What is Angioedema?

Angioedema is swelling that occurs just beneath the skin in the body. It can happen in many areas of the body and not just the external regions that we usually associate with ‘skin.’ For example, angioedema can also occur in the uvula, the throat, and the larynx, as well as in the intestines or the genitals.



Angioedema also often occurs on the face, arms, legs, feet and hands. This condition commonly happens in tandem with hives, a rash that can appear spontaneously on the skin and that is triggered by a histamine response in the body. The swelling in angioedema feels as if large, firm, and thick welts have formed under the skin. This swelling can also cause redness, pain at the site, or even a small amount of heat in the affected areas.



When angioedema occurs in the intestine, it can cause stomach pain. When it occurs in the throat or other areas associated with respiration, angioedema can affect a patient’s breathing, making it difficult to get enough oxygen.



In these scenarios, a patient with angioedema needs to seek out medical help immediately. In milder cases, angioedema can resolve on its own.

Types of Angioedema

There are four different types of angioedema, each associated with different causes.





Symptoms of Angioedema

The most common symptom of angioedema is swelling and puffiness in the tissue beneath the skin. This can be accompanied by redness or blanching that turns white when pressed and then returns to a red color.

Patients with angioedema that presents with hives will also experience a red, bumpy rash at the sight of the swelling. Less common symptoms include patchy welts, dizziness, and pain or upset in the stomach.

  • Redness on the skin that turns white when pressed and then returns to a red color
  • Swelling and puffiness in the tissue beneath the skin
  • Hives
  • Pain or upset in the stomach
  • Patchy welts
  • Dizziness
Man showing symptoms of Angioedema

Causes of Angioedema

What causes angioedema varies from type to type. Within each type, too, there are any number of triggers. Allergic angioedema is typically caused by allergens such as foods, pollen, insect bites, or latex.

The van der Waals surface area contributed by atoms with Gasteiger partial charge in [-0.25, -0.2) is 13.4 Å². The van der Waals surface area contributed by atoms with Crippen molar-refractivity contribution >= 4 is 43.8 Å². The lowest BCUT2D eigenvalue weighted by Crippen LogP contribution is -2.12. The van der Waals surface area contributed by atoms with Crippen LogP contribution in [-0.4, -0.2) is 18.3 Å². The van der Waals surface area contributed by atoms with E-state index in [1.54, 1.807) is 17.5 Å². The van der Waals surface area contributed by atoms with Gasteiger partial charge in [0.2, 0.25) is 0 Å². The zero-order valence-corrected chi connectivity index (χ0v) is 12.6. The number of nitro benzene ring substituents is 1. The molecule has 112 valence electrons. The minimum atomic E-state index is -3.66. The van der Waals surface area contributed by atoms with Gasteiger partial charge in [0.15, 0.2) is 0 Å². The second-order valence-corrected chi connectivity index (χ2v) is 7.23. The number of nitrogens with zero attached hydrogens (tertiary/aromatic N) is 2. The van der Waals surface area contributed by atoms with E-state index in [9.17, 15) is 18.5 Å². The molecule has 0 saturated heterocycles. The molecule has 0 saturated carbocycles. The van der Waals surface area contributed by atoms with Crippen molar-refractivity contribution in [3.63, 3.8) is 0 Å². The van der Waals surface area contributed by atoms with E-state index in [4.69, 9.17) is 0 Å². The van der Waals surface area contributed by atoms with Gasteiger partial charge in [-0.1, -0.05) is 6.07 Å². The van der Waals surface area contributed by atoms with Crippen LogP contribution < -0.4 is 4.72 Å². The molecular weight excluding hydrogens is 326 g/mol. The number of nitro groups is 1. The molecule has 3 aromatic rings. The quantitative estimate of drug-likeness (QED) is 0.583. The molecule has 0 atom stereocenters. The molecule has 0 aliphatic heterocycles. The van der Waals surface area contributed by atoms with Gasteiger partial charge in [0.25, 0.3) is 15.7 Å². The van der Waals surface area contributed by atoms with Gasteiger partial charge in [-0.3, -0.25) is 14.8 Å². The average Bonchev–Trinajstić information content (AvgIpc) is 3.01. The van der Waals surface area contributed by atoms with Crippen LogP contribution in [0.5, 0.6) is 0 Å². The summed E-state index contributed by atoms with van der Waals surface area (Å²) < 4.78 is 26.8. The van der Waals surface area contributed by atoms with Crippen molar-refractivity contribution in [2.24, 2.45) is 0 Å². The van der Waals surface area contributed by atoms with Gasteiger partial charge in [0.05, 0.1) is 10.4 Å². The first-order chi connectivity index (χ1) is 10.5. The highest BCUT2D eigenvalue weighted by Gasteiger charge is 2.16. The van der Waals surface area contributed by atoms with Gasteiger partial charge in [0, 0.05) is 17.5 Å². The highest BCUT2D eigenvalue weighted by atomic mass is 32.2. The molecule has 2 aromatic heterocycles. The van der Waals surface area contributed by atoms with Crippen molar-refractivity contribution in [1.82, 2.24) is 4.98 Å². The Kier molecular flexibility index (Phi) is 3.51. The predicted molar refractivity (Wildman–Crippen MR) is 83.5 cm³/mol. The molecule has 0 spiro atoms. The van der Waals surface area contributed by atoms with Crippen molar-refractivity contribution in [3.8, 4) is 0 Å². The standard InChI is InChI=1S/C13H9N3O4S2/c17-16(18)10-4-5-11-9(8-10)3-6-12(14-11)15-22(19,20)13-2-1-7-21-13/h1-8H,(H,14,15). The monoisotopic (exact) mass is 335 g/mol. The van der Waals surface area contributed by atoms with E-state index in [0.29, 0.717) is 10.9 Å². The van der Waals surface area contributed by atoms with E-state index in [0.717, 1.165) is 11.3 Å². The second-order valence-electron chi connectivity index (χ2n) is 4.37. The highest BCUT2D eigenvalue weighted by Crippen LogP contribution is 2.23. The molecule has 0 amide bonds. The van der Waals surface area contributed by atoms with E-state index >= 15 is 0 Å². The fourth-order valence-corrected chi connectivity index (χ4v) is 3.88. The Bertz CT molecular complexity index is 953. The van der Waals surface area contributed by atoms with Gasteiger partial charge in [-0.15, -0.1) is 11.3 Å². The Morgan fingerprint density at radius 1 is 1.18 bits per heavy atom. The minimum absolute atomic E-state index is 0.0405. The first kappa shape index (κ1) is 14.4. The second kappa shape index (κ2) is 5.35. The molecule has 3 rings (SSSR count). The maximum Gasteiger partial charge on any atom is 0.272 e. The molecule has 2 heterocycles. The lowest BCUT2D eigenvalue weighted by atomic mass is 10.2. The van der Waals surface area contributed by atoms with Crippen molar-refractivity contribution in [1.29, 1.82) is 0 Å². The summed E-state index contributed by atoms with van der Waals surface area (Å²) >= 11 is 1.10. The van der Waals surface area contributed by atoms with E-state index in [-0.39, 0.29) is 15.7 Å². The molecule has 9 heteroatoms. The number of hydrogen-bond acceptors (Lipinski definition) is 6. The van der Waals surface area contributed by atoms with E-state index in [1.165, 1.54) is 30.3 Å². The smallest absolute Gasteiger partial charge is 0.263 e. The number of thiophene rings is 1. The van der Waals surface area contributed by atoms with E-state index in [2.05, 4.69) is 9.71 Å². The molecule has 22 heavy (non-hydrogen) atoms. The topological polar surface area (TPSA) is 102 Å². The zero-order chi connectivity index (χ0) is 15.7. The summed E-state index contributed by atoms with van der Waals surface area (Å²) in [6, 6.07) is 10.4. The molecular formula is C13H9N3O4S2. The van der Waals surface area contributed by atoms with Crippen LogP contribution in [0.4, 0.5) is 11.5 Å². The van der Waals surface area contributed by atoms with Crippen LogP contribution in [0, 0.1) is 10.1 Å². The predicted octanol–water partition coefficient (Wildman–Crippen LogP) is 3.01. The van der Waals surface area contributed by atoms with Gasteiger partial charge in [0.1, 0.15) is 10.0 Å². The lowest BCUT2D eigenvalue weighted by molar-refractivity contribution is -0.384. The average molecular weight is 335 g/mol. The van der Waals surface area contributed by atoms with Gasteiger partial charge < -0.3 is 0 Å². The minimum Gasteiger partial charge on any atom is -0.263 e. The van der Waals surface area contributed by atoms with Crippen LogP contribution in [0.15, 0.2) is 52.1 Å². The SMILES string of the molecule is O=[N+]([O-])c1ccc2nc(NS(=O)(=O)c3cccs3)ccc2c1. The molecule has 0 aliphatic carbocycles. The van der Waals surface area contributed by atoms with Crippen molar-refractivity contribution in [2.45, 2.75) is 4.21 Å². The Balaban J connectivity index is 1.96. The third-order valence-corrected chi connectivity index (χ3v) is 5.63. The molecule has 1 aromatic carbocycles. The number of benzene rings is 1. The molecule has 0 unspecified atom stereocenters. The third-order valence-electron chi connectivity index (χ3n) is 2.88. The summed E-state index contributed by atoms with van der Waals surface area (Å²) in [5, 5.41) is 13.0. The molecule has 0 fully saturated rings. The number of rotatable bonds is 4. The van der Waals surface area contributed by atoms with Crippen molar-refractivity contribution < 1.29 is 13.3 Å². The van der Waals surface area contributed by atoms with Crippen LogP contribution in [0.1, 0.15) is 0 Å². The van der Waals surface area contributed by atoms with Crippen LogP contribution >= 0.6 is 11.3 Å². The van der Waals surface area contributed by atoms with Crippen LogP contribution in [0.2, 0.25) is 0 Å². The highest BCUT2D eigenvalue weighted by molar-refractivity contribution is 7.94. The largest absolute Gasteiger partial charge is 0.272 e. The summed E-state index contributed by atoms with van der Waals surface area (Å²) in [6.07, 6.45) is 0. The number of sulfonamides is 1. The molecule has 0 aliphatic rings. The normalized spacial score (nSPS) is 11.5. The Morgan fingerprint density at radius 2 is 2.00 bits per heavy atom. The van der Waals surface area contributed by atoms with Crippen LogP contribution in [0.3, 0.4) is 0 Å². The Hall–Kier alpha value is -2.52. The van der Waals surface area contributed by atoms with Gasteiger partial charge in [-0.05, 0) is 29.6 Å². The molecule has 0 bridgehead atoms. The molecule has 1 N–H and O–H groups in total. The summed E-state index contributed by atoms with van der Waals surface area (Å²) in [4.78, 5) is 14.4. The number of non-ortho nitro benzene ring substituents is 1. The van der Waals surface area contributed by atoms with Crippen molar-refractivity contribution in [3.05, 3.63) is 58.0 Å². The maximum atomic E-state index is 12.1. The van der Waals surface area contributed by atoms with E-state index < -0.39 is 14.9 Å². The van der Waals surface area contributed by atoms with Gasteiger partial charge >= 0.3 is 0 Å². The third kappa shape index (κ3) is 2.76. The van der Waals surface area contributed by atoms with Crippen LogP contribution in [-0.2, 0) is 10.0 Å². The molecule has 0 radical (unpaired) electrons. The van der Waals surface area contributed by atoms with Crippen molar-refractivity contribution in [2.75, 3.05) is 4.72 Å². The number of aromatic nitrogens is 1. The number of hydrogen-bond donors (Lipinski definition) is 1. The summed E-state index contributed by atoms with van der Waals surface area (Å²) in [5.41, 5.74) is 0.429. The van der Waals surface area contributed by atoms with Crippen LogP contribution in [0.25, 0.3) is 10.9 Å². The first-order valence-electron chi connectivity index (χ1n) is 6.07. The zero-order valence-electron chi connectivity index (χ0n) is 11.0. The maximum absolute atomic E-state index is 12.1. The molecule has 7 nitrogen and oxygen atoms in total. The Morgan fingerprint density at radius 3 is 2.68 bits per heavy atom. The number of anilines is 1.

Hereditary angioedema is caused by a genetic deficiency of a C1 inhibitor in the blood. Drug-induced angioedema can be triggered by any one of several medications, including ACE inhibitors and NSAIDs such as ibuprofen. Finally, those with idiopathic angioedema will not have a confirmed cause, but their condition may be triggered by causes as diverse as stress, exercise, or infection.

In most types of angioedema, the body creates a histamine response to a trigger, which then results in the release of excess fluid from the blood into adjacent tissues. This then triggers the swelling associated with the condition. The exception to this is hereditary angioedema, which is caused by the lack of C1 inhibitor in the body.

Diagnosing Angioedema

Diagnosing Angioedema typically involves taking a medical history of the patient, including a history of any exposure to allergens or triggers. A doctor may also examine the skin for hives. Where allergic triggers are suspected, a patient may need to undergo additional testing to confirm a diagnosis in the form of:

Treating Angioedema

Treatment of angioedema varies from patient to patient and case to case. In many situations, angioedema will resolve on its own and patients will not require treatment. When cases of angioedema appear regularly or cause mild discomfort in a patient’s life, a doctor may prescribe an antihistamine if the patient’s angioedema is associated with a histamine response in the body.

Severe cases or chronic cases of angioedema may require stronger, prescribed medications, including corticosteroids like prednisone or immunosuppressants such as cyclosporine. These medications work to suppress the body’s immune response so that triggered inflammations are not as severe.

When patients go into anaphylaxis or respiratory difficulty as a result of angioedema, immediate medical attention is required. These patients may also need to carry and self-administer injected epinephrine in case they are exposed to a trigger. Anyone experiencing swelling in the throat or airways as a result of angioedema needs to consult with a medical professional right away.

Patients with hereditary angioedema are typically treated with esterase inhibitors, plasma kallikrein inhibitors, or bradykinin antagonists. These medications work to address the C1 deficiency in the body that causes hereditary angioedema. Most of these medications are delivered by subcutaneous injection and are approved by the FDA for self-administration by the patient.

Frequently Asked Questions

How Long Does Angioedema Last?

Is It Possible To Prevent Angioedema?